The remaining parts of ADAS applications can be certified using several tools and processes that are helpful to meet various ISO 26262 requirements. Simple programming errors (including non-initialised data) can be detected efficiently using static analysis (Polyspace, Klocwork, etc.). For detection of safety relevant access violations (software components with different ASILs accessing each other and creating protection faults in the Memory Protection Unit or MPU), it is beneficial to use the compiler’s integrated safety checker extension, which can be used to define different safety categories (e.g., ASIL A to D), to assign data and functions used in the project to different safety categories, and to manage the access privileges between these categories.
This information can then be used for two purposes. First, the compiler is unable to perform, certain optimisations (reverse inlining, code compaction) because these optimisations could result in safety access violations if they are performed without taking the access privileges into account. Second, the same information can be used with a safety checker tool to identify undetected access violations that would generate MPU exceptions without any additional testing overhead and with high code coverage.
In order to qualify the tools (modelling tools, compilers, static analysis, safety checker, etc.) according to ISO 26262, most manufacturers provide an ISO Kit greatly simplifying the necessary process. In this context, it is helpful to work with tools and manufacturers with a long track record in the automotive area. ISO 26262-8 uses the term proven in use for this purpose: It is assumed that a tool that was frequently used over a long time with few problems will probably be less fault-prone than a new one.
Apart from addressing the safety risks outlined above, the compiler and its associated tools can help to mitigate the design risks associated with ADAS applications.
Selecting an inappropriate combination of hardware, libraries and development tools represents a significant design risk in the ADAS space. At the moment, it is virtually impossible to predict the efficiency of a specific combination of hardware and software for a specific ADAS application.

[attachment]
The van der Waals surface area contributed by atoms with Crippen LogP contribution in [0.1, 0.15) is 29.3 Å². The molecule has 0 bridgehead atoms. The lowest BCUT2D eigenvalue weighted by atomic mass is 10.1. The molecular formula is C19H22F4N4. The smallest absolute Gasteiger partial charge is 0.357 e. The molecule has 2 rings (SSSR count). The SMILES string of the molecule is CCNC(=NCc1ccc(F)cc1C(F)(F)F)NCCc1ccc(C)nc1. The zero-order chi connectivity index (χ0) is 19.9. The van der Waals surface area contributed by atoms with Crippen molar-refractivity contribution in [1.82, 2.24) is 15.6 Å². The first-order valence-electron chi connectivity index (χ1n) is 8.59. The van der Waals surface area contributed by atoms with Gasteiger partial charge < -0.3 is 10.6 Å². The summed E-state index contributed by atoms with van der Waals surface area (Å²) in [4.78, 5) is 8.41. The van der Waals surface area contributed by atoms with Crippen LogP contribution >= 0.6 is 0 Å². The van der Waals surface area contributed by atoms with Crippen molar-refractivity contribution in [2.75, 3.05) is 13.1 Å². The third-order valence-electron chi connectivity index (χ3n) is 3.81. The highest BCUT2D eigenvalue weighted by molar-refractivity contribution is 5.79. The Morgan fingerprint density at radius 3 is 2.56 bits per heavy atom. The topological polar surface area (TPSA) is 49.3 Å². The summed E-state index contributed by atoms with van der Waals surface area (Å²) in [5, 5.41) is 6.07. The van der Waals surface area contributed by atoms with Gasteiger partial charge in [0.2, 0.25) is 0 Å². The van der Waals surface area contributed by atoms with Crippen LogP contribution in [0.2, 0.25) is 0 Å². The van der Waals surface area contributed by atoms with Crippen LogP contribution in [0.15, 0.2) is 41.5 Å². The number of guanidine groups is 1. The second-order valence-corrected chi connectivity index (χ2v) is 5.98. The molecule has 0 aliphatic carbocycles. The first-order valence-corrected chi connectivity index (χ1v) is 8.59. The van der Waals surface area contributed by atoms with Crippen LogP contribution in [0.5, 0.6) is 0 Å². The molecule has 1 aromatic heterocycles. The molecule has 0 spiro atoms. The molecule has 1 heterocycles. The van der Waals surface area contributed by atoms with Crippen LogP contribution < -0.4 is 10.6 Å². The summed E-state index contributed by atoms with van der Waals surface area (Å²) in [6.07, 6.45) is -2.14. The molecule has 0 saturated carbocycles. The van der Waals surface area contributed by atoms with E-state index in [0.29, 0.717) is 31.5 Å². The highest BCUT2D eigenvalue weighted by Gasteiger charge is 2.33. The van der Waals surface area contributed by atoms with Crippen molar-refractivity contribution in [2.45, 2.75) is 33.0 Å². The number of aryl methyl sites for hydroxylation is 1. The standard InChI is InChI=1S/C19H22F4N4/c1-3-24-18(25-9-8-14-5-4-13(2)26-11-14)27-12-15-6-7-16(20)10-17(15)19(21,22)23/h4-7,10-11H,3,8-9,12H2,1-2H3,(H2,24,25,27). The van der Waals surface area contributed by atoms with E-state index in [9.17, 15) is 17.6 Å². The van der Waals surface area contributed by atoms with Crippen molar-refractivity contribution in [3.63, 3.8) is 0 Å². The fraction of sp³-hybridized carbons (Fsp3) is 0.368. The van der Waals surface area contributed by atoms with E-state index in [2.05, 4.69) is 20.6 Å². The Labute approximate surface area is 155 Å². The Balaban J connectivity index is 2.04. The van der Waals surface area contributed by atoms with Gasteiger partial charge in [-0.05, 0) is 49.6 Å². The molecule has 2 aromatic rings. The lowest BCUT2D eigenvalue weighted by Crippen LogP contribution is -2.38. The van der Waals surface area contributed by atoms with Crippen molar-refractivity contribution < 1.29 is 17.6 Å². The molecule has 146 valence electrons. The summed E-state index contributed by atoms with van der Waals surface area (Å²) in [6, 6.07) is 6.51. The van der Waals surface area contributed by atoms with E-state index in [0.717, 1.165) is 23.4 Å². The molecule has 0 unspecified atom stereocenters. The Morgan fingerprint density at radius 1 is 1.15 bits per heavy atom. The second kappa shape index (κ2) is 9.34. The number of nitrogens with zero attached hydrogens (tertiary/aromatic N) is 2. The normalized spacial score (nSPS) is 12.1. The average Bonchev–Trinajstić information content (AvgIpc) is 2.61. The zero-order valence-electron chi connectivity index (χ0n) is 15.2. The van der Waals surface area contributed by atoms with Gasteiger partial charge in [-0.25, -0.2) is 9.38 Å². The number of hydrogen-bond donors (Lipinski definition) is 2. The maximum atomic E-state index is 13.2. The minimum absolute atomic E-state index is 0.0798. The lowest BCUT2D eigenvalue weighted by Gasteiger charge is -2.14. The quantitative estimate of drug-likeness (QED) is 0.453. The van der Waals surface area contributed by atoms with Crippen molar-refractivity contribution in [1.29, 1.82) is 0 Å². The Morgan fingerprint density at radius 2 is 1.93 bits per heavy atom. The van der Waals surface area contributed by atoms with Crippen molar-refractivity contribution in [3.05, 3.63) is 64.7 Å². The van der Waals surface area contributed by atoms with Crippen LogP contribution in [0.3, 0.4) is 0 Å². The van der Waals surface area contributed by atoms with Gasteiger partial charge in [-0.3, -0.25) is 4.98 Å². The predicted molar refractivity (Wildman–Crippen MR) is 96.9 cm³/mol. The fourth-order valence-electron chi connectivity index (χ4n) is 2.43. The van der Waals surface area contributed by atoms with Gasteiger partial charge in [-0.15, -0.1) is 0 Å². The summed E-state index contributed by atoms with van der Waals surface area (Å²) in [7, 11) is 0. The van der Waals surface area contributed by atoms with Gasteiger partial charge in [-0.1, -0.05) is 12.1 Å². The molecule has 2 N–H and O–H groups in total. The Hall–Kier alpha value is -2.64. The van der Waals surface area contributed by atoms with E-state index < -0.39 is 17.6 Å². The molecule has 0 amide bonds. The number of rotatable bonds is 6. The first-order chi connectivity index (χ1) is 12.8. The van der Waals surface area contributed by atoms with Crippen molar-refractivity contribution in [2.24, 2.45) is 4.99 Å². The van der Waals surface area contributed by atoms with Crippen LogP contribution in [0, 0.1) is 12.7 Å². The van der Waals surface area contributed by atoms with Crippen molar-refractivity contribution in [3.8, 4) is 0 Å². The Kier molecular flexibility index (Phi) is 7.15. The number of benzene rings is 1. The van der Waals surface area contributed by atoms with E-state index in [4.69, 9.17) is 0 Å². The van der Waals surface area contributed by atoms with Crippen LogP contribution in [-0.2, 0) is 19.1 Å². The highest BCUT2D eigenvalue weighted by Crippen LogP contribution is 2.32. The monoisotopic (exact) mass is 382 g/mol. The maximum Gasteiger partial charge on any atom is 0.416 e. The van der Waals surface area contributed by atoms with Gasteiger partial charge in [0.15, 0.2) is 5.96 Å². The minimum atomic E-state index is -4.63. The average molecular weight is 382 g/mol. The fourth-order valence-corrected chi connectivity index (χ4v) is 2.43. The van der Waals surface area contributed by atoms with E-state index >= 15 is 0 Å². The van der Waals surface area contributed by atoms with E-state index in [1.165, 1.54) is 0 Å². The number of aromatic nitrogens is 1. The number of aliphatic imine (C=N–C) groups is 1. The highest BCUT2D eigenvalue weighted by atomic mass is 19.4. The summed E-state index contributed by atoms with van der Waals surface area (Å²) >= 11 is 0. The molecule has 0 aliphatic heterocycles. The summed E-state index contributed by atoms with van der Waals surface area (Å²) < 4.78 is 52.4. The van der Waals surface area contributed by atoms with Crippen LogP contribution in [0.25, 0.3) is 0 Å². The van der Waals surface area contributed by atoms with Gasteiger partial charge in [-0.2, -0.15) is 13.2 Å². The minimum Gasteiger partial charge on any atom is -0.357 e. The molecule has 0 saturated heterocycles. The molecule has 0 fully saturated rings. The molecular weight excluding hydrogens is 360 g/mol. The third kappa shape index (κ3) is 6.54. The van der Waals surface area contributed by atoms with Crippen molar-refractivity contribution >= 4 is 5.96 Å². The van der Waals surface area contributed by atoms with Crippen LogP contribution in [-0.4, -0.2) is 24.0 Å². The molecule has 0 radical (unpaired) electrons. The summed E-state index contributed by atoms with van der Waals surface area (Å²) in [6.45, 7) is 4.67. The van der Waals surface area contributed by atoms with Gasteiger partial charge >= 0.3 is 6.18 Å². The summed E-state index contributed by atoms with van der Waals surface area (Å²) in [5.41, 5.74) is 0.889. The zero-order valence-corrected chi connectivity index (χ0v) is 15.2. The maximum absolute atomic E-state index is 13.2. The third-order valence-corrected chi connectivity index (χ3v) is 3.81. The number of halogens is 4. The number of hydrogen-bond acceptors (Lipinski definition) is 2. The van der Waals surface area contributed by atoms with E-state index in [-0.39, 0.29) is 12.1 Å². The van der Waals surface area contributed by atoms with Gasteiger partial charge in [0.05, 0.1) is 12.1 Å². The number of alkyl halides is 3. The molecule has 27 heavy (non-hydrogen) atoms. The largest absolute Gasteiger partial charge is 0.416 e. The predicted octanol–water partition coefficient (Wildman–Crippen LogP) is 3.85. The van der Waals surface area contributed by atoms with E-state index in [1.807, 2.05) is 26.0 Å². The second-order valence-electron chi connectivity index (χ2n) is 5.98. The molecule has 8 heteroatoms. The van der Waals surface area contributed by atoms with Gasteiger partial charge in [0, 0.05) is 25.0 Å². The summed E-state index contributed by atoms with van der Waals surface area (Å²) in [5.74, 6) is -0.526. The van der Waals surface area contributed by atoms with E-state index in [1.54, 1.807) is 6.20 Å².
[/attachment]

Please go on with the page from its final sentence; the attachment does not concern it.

For instance, there is a risk that the hardware used is too large and energy-hungry, or that it is too small. Unfortunately, no continuous spectrum is available today: hardware turning out as too small cannot be replaced straightforwardly by compatible hardware that is slightly bigger in size. You can select between a very large configuration featuring a lower safety certification level, or a significantly smaller configuration with a higher certification level. Changing between both options currently entails excessive overhead because of the significant differences between the architectures and the code structures required for their optimal usage.
At the moment, this problem cannot be solved by the compiler alone. However, the compiler can make the risk manageable if it is paired with a suitable software environment. If a good modelling solution based on hardware-specific, highly efficient linear algebra libraries is combined with a compiler environment meeting the typical requirements of ADAS applications, the resulting comprehensive solution will be more than just the sum of its parts.
ADAS applications can be largely implemented in a hardware-independent manner by using modelling solutions. The underlying compiler and the libraries enable the generic, model-based implementation to be ported to widely differing hardware platforms with minimum overhead and high efficiency. Minor inefficiencies resulting from this can be identified and eliminated quickly by profiling.
For generic code, a combined solution of this kind would provide a short, defined path towards optimum efficiency on various target platforms. With an additional set of benchmarks documenting the efficiency of the combination of all tools depending on the target hardware and the resolution of the input data, these data can be used to predict the expected efficiency of a new ADAS application on new target hardware with relatively good accuracy. This greatly reduces the risk of selecting target hardware that is inappropriate for an envisioned ADAS application.
None of today’s compilers meets the full spectrum of requirements. Some of the tools and libraries required for the full solution are not available anywhere today. Thus, the roadmap for the compiler is clear: The remaining requirements must be addressed without losing sight of the entire solution.